Tuesday 26 January 2010

Hegel and History

I think the Hegelian system, the philosophy propounded by Georg Friedrich Hegel, is positively malign. Why? Well, here we go!

I will try to make this as simple as I can without, I hope, losing sight the intellectual dynamics involved, not easy, I assure you! Hegel perceives history as a quest for self-realisation, a move from the less complete to the more complete forms of an existence; of an unfolding of freedom.

The evolution of the Idea in history was akin to the voyage of Odysseus, an analogy that he uses himself. His dialectic is one where the human spirit first become alienated from itself, and then through a growing awareness of the forms of alienation becomes capable freeing its potential and achieving liberation through self-awareness. Paradise Lost is Paradise Regained. History, in other words, was a tragedy with a happy ending.

In practical terms this means that the individual life, the individual destiny, if you like, is meaningful only insofar as it gives shape and purpose to the Spirit moving through history. Napoleon made use of the moment to create his own fate but history made use of him by the 'cunning of reason' to shape events to its own purpose and ends. His actions brought freedom to Prussia and Germany from the old forms of historical identity, and even his downfall did not bring the downfall of freedom. Napoleon lived; the Spirit moved; the world has been permanently changed.

As the Spirit continually moves forward to higher forms of expression, it breaks free from all encumbering institutions. As Hegel expresses it, this is the 'negation of all that is.' In Hegel's system of things the relation between Spirit and matter is likened to the relationship between slave and master. It is the process of emancipation, in other words, that gives shape to the history of the world. In the Philosophy of History he expresses it thus, "The History of the World is none other than the progress of the consciousness of freedom...the Eastern nations know only that one is free; the Greek and Roman world only that some are free, while we know that all men absolutely (man to man) are free."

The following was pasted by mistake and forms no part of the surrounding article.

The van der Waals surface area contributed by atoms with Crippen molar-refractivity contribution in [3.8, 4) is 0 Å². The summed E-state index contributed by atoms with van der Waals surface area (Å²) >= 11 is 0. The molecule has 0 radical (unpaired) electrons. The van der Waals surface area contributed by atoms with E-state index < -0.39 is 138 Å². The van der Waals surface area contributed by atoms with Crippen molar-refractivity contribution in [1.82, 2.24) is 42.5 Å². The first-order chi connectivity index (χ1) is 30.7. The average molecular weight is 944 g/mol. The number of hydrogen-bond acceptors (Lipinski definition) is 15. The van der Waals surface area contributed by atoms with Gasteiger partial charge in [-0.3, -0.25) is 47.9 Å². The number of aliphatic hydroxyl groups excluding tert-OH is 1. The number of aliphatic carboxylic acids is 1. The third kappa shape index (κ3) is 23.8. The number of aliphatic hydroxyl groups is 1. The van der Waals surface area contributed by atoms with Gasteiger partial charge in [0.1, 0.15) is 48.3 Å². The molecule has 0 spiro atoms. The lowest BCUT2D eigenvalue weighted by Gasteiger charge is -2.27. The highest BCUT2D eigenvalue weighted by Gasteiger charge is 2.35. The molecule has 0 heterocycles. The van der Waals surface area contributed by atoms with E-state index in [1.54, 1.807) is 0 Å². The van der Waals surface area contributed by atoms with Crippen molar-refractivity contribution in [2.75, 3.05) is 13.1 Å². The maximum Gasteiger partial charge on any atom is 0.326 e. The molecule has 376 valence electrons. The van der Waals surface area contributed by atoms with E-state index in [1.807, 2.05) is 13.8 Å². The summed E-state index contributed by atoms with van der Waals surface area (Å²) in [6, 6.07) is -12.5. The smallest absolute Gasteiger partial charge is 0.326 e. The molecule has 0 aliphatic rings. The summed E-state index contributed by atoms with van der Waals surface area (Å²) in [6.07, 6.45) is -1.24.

So, each new revelation destroyed the world to which it came. The Spirit, at war with itself, as truth gave way to truth; at war with matter and the institutions in which truth had been enslaved. The Spirit in seeking objective realisation of itself is always moving beyond. For a Roman to hold on to Paganism and resist the advance of Christianity was effectively to embrace the dead, a shell without habitation.

For Hegel history "aims at the conviction that what was intended by eternal wisdom was actually accomplished." There is no failure in history, for "God governs the world: the actual working of his government-the carrying out of his plan is the history of the world." All has its purpose and there is nothing to regret-even injustice has its place. Conflict was resolved by transition to a higher phase of being, no matter how many victims are left along the way. For, after all, "the particular is for the most part, of too trifling value compared with the general for which individuals are sacrificed and abandoned."

There you have it, and I am sure you can detect the elements that would lead to Marxism and other historical absolutes - to teleologies of all kinds, of the left or of the right. It's seductive, it's persuasive, it's comprehensive and it’s monstrous.


  1. All very nineteenth-century, Ana. You say that Hegel's philosophy led to Marxism, but you do not mention that it was the complete inversion of his philosophy (by Engels, et al) that made that possible.

    I'm not sure, from what you write, why his philosophy is monstrous. But, there you are, I try to see the good in these ideas, even though I do not agree with them.

  2. He is a very nineteenth-century kind of thinker! Why?, because God laboured, the spirit laboured, to bring forth the Prussian state. One brief step and history laboured to bring forth the classless society. This kind of teleology is dangerous and repellant; it is for me anyway.